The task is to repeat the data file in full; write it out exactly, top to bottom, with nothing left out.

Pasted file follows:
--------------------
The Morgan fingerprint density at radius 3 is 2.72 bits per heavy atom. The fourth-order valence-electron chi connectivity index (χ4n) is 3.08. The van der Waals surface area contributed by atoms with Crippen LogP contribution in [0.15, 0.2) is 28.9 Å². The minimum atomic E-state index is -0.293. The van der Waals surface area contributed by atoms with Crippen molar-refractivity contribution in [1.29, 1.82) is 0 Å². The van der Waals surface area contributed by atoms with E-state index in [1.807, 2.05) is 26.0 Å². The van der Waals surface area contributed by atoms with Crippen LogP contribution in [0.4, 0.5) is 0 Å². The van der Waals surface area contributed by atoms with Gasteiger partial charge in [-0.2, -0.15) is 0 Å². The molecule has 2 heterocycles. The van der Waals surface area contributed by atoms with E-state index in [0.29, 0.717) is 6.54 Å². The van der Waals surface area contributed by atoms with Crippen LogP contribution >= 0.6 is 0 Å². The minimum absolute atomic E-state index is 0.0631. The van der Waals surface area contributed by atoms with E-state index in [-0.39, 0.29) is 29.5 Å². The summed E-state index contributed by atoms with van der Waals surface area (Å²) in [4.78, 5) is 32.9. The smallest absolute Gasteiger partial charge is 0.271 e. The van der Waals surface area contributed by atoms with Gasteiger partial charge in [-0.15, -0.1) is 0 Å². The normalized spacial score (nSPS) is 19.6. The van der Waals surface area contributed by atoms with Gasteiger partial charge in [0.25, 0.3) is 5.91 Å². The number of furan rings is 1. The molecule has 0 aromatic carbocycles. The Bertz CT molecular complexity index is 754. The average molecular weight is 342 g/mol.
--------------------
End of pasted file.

The Morgan fingerprint density at radius 3 is 2.72 bits per heavy atom. The fourth-order valence-electron chi connectivity index (χ4n) is 3.08. The van der Waals surface area contributed by atoms with Crippen LogP contribution in [0.15, 0.2) is 28.9 Å². The minimum atomic E-state index is -0.293. The van der Waals surface area contributed by atoms with Crippen molar-refractivity contribution in [1.29, 1.82) is 0 Å². The van der Waals surface area contributed by atoms with E-state index in [1.807, 2.05) is 26.0 Å². The van der Waals surface area contributed by atoms with Crippen LogP contribution in [0.4, 0.5) is 0 Å². The van der Waals surface area contributed by atoms with Gasteiger partial charge in [-0.2, -0.15) is 0 Å². The molecule has 2 heterocycles. The van der Waals surface area contributed by atoms with E-state index in [0.29, 0.717) is 6.54 Å². The van der Waals surface area contributed by atoms with Crippen LogP contribution >= 0.6 is 0 Å². The minimum absolute atomic E-state index is 0.0631. The van der Waals surface area contributed by atoms with E-state index in [-0.39, 0.29) is 29.5 Å². The summed E-state index contributed by atoms with van der Waals surface area (Å²) in [4.78, 5) is 32.9. The smallest absolute Gasteiger partial charge is 0.271 e. The van der Waals surface area contributed by atoms with Gasteiger partial charge in [-0.15, -0.1) is 0 Å². The normalized spacial score (nSPS) is 19.6. The van der Waals surface area contributed by atoms with Gasteiger partial charge in [0.25, 0.3) is 5.91 Å². The number of furan rings is 1. The molecule has 0 aromatic carbocycles. The Bertz CT molecular complexity index is 754. The average molecular weight is 342 g/mol.